Top 5 Wednesday: Books I Want to Re-Read

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I’ve found out about the Top 5 Wednesday group on Goodreads quite some time ago, and I always wanted to participate but never did… Now it’s the time to start doing it! Maybe not every Wednesday, but as often as I can. They have some very interesting ideas, just like this one.

So, here are the five books I’d like to re-read:

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1.Β Wuthering Heights by Emily Bronte.

I loved this book! I’ve already read it two times, but I feel the need to re-read it. And soon!

2. The Hunchback of Notre-Dame by Victor Hugo

I’ve read this book in college and it immediately became my favourite. And favourites have to be re-read. πŸ˜‰ I don’t own a copy, though, but I’ll get it soon.

3. The Cemetery of Forgotten Books series byΒ Carlos Ruiz ZafΓ³n

These books are so lovely, dark and cosy at the same time. I would definitely like to re-read them.

4. Just Kids by Patti Smith

An amazing book like this one has to be read many times!

5. Frankenstein by Mary Shelley

My all-time favourite, I’ll probaby read it many, many times more. πŸ™‚ As you can see in the picture, the book is already very battered.

I hope I’ll have the time to actually read them all again in the near future. πŸ˜‰

3 Days 3 Quotes – Day 2

It’s day two of the tag! I would once again like to thank Nicole for tagging me! πŸ™‚

Here are the rules for the tag:

  • Thank the person who nominated you
  • Post three different quotes in three consecutive days
  • Nominate three new bloggers each day

And my today’s quote is from Just Kids, a great book by Patti Smith:

I learned from him that often contradiction is the clearest way to truth.

Today I nominate these wonderful bloggers: Lia, ErikaΒ and Emma. You are, of course, under no obligation to do the tag, but if you think it might be fun I’d love to hear the quotes you like. πŸ™‚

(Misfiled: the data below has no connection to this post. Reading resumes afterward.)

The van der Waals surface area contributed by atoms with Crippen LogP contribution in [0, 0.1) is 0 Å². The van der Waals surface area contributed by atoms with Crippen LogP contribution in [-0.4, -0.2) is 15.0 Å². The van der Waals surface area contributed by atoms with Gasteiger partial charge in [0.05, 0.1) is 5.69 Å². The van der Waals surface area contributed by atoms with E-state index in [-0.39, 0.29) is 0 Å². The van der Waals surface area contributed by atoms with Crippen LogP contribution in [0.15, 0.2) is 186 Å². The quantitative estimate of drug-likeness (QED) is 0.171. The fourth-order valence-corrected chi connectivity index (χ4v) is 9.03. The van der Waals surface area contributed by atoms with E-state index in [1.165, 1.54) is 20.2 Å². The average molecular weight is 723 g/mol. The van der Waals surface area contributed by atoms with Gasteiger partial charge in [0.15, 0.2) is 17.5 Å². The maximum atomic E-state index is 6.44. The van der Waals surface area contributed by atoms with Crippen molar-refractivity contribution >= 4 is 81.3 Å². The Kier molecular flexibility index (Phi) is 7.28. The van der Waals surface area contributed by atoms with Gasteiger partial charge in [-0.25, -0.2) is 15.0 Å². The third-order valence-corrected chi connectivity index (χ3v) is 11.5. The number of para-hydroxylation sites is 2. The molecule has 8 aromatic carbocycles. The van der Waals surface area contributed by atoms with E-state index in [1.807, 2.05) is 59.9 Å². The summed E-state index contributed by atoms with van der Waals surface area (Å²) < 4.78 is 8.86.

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Quote for Thought: Just Kids by Patti Smith

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…you could feel a vibration in the air, a sense of hastening. It had started with the moon, inaccessible poem that it was. Now men had walked upon it, rubber treads on a pearl of the gods. Perhaps it was an awareness of time passing, the last summer of the decade. Sometimes I just wanted to raise my hands and stop. But stop what? Maybe just growing up.

I’ve recently finishedΒ Just Kids by Patti Smith, a memoir about her youth and life with Robert Mapplethorpe. This book made me smile, but it mostly made me cry. I usually experience my emotions inwardly, but this time I actually cried. It’s a book about two people about my age, even younger, and what they have gone through in their search for artistic life is both sad and admirable. I can’t imagine experiencing everything that they did, and compared to theirs my life’s been quite easy. Still, I could understand them and sympathise with their story and emotional turmoils. Certain aspects of the story reflected some of the things I’ve been through, however far-fetched that might sound. Some doubts and questions they had are the same as those that I’ve often asked myself. It’s interesting to enter the mind of someone so different from you and still find traces of yourself. The experiences may be world apart, but emotions are always similar.

Obviously, it’s a book about art and artists. But even more so, it’s a book about life itself, about growing up, being happy and being hurt, about personal growth and maturing which never stops and can never be completed. It’s about finding yourself. It’s also about the ever-changing concepts of love and friendship which escape any definition. Life is complex and erratic, and this books portrays it beautifully. Life can get scary, and growing-up may seem unachievable or even unwelcome. At this point in my life, I realize that being an adult just means pretending to be one (and I admit I’m not good at it). No one truly grows up. It’ a process without end.

Everything distracted me, but most of all myself.

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